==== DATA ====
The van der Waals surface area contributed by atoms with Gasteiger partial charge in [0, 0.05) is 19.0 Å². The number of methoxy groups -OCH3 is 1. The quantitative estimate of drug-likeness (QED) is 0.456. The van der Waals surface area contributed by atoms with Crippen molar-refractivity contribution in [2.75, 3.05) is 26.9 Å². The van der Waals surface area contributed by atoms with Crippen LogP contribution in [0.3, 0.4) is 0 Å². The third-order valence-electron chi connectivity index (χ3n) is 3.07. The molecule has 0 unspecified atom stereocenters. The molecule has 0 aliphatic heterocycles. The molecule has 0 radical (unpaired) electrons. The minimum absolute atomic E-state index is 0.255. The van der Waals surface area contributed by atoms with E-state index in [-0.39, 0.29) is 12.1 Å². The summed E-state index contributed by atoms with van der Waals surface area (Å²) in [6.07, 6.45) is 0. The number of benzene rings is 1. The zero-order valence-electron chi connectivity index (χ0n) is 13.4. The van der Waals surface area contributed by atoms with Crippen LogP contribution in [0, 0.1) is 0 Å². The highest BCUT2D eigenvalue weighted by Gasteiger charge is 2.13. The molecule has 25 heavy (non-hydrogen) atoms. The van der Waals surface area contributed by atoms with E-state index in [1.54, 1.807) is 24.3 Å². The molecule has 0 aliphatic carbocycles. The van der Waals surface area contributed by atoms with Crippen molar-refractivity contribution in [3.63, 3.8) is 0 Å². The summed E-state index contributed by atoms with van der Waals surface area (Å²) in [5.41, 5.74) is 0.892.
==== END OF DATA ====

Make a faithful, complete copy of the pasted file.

The van der Waals surface area contributed by atoms with Gasteiger partial charge in [0, 0.05) is 19.0 Å². The number of methoxy groups -OCH3 is 1. The quantitative estimate of drug-likeness (QED) is 0.456. The van der Waals surface area contributed by atoms with Crippen molar-refractivity contribution in [2.75, 3.05) is 26.9 Å². The van der Waals surface area contributed by atoms with Crippen LogP contribution in [0.3, 0.4) is 0 Å². The third-order valence-electron chi connectivity index (χ3n) is 3.07. The molecule has 0 unspecified atom stereocenters. The molecule has 0 aliphatic heterocycles. The molecule has 0 radical (unpaired) electrons. The minimum absolute atomic E-state index is 0.255. The van der Waals surface area contributed by atoms with E-state index in [-0.39, 0.29) is 12.1 Å². The summed E-state index contributed by atoms with van der Waals surface area (Å²) in [6.07, 6.45) is 0. The number of benzene rings is 1. The zero-order valence-electron chi connectivity index (χ0n) is 13.4. The van der Waals surface area contributed by atoms with Crippen LogP contribution in [0, 0.1) is 0 Å². The highest BCUT2D eigenvalue weighted by Gasteiger charge is 2.13. The molecule has 25 heavy (non-hydrogen) atoms. The van der Waals surface area contributed by atoms with E-state index in [1.54, 1.807) is 24.3 Å². The molecule has 0 aliphatic carbocycles. The van der Waals surface area contributed by atoms with Crippen molar-refractivity contribution in [3.63, 3.8) is 0 Å². The summed E-state index contributed by atoms with van der Waals surface area (Å²) in [5.41, 5.74) is 0.892.